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Does Your Rabbi Know You're Here?, By Anthony Clavane
Jews were the first migrants to change English football, as this history of their contribution shows
Saturday 27 October 2012
The orthodox Jewish synagogue in north Manchester where I was barmitzvahed was always a noisy place during the Saturday morning services. The sounds of the prayers and the rhythm of the chanting were comfortingly familiar but difficult to understand if, like me, you were a poor student of Hebrew. However, during the gaps in the service, you could hear the unmistakable rumbling of a very different conversation. The words this time were only too familiar: "Denis… Bobby… never a penalty… Busby… two yards offside… If they beat Bolton they'll be two points clear… Lee… Summerbee… Amen!"
The travails of the Children of Israel were as nothing beside the prospect of Colin Bell being out for six weeks with a torn hamstring. Jews and football went together like bagels and chopped liver. Anthony Clavane wrote about his Jewish family background and their immigrant experience in Leeds, seen through the prism of their support for Leeds United, in Promised Land. Now he has set out to widen the brief to a history of Jews and English football.
He argues that the Jewish contribution to English football has been hitherto unrecognised, part of the classic Jewish pattern of immigration best achieved by adopting a low profile, keeping "schtum". There are certainly plenty of Jews in this account of whom few of us have heard - Louis Bookman, the Lithuanian Jewish Irishman who played for Bradford City, Harry Morris, a prolific goal scorer for Swindon Town, and Leslie Goldberg, an early right back for Leeds United.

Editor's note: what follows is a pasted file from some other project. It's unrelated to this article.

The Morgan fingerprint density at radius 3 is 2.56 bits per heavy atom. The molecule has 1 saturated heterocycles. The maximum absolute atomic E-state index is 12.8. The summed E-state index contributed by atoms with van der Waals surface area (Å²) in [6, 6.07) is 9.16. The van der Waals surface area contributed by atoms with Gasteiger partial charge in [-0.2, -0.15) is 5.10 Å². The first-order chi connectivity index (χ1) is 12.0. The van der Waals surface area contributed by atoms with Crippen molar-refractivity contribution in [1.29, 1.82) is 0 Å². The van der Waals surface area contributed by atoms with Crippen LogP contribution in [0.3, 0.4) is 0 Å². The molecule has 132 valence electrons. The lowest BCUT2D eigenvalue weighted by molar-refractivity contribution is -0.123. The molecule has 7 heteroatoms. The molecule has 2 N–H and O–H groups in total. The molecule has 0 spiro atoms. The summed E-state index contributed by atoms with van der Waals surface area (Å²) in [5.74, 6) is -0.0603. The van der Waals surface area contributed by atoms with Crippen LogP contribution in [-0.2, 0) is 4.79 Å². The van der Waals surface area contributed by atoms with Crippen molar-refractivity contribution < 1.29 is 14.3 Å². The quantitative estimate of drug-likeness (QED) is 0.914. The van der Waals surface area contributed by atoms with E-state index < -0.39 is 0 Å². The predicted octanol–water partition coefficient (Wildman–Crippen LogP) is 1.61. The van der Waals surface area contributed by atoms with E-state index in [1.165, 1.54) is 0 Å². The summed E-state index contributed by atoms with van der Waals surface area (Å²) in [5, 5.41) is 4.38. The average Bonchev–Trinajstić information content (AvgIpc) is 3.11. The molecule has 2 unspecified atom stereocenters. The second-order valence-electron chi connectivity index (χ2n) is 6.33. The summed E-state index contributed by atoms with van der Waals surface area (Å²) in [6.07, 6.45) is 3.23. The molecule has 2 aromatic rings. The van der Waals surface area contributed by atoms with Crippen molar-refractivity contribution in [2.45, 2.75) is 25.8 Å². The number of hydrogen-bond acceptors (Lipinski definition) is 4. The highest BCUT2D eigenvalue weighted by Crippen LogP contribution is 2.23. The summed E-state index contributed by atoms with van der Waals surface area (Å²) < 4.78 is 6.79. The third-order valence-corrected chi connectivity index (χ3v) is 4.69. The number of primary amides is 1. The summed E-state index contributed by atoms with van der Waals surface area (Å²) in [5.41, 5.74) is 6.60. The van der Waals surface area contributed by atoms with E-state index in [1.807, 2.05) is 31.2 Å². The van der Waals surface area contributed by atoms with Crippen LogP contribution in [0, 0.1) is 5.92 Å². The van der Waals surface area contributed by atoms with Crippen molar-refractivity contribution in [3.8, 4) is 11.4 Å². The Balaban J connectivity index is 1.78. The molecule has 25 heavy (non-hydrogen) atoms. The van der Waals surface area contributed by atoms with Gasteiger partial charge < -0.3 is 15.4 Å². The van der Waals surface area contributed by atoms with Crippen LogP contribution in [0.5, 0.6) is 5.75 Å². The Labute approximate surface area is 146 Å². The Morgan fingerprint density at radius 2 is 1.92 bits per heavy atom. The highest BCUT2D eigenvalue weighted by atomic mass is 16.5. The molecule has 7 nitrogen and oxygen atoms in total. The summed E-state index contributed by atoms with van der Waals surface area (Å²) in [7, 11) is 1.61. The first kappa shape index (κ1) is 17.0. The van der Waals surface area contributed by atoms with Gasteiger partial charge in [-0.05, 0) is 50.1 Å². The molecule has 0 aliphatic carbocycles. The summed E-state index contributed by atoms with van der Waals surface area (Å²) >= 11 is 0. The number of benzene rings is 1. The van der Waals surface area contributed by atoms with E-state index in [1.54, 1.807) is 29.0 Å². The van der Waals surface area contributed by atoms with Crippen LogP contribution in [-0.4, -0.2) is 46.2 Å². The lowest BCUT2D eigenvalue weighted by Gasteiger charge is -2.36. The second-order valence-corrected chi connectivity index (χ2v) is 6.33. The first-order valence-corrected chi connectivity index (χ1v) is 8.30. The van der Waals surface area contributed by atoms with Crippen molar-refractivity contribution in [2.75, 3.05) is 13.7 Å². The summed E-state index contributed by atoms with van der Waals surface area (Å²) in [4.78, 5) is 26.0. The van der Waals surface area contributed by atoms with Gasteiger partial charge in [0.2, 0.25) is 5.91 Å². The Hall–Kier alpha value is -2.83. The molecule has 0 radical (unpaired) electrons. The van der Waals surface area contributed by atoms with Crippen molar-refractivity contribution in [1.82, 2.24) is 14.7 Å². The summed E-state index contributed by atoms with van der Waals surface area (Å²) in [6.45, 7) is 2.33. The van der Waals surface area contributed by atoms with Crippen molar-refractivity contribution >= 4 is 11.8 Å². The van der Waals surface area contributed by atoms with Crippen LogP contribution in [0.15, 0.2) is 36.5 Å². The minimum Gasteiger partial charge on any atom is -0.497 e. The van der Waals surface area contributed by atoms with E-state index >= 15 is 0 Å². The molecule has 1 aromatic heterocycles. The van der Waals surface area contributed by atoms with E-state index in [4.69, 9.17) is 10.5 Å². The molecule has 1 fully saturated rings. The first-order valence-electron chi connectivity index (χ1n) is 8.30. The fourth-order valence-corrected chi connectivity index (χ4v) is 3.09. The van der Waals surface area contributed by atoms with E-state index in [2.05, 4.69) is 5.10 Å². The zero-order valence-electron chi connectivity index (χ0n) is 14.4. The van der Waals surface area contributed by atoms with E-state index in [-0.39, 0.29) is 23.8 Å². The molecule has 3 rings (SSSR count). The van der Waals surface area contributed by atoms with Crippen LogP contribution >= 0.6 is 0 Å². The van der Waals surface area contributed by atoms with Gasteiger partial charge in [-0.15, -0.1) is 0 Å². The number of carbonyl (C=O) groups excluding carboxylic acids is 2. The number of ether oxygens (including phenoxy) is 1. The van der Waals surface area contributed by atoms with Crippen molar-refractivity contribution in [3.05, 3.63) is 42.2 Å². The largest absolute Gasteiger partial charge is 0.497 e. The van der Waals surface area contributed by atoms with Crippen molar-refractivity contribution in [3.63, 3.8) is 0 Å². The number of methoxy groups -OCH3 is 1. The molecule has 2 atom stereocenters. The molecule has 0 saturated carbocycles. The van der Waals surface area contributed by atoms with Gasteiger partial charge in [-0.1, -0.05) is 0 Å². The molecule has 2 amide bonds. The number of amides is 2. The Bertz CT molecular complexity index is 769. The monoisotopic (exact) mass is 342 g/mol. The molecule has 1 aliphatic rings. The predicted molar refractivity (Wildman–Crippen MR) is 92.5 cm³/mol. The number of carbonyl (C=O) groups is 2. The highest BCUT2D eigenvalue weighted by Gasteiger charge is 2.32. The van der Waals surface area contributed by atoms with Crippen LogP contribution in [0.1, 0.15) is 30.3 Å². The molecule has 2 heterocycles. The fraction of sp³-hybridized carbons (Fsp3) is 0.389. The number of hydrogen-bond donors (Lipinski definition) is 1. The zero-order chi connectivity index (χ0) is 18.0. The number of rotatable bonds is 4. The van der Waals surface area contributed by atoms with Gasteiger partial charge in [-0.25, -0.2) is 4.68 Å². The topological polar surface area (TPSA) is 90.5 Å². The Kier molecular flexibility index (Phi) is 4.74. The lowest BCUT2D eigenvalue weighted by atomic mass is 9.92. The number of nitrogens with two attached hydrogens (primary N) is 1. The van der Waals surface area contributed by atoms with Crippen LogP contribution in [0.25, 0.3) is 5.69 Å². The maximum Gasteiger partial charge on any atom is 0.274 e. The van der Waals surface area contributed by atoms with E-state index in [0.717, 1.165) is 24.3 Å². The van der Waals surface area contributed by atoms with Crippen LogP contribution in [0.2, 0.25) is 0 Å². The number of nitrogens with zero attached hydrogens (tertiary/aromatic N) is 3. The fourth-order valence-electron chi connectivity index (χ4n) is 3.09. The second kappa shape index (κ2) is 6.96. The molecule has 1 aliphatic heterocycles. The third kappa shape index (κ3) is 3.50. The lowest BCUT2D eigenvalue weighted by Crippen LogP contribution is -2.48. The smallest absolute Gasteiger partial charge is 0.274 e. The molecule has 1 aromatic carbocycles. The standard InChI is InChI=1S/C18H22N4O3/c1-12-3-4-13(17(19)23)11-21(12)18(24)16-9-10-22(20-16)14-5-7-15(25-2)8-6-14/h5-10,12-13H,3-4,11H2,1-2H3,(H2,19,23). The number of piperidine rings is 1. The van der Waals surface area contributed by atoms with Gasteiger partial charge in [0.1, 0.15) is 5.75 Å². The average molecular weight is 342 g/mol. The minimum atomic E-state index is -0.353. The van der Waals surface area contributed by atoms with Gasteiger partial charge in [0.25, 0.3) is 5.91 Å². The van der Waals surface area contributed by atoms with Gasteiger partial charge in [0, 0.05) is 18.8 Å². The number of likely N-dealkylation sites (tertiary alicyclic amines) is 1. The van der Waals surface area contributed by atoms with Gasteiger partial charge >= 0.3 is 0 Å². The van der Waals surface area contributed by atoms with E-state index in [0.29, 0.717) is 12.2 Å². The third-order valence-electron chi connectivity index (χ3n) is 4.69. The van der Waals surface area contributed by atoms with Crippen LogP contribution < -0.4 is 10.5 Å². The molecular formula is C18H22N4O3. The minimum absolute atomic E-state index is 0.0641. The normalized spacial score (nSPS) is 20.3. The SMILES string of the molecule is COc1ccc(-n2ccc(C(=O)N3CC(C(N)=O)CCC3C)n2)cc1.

Clavane makes the perfectly valid point that the visibility of Jews in football rose with the increasing sense of security they felt. Admittedly, their presence on the field remained miniscule – perhaps only Mark Lazarus of QPR made much of an impact before Liverpool signed Avi Cohen in 1979. But Cohen was an Israeli, not an Anglicised immigrant from Eastern Europe, and more a precursor of recent players Eyal Berkovic and Yossi Benayoun than the natural successor to Goldberg or Lazarus.
Where Jews have made their mark has been in support of their clubs. Clavane details the "superfans" like Morris Keston, whose success in the rag trade allowed him to throw lavish parties for the players of Tottenham Hotspur. Ironically, Tottenham - the club most openly identified as one for Jewish supporters - was run for most of its existence by uptight Gentiles. They fought hard to keep people like Keston out of the boardroom. In the end they lost, and the rise of Spurs has been the result of shrewd investment by Irving Scholar, Alan Sugar and now Daniel Levy. Indeed, Jews like David Dein at Arsenal and especially Roman Abramovich at Chelsea have been prime movers in the revival of their clubs' fortunes. The transition from the working-class game to the soulless money-obsessed global "entertainment" of today was, Clavane argues, the brainchild of the Jews. Such an argument makes me uncomfortable. Lord Triesman and David Bernstein, the first two Jews to chair the Football Association, have been admirably active in attacking racism, possibly because their backgrounds have made them sensitive to the presence of anti-Semitism.
But Clavane's larger claim for the primacy of Jews in football is not entirely persuasive. What he is describing is not a specifically Jewish journey but an immigrant journey. In 50 years' time, much the same book will be written about Britain's Asian and black communities. My uncle Laurence, who started all this sporting mischegass with me and my brother, took us to watch cricket at Old Trafford and Rugby League at Swinton and Salford. The son of a penniless immigrant from Galicia, uncle Laurence read the Manchester Guardian and went to Halle concerts but despised Orthodox Jews and hated football. Funny old game, isn't it?
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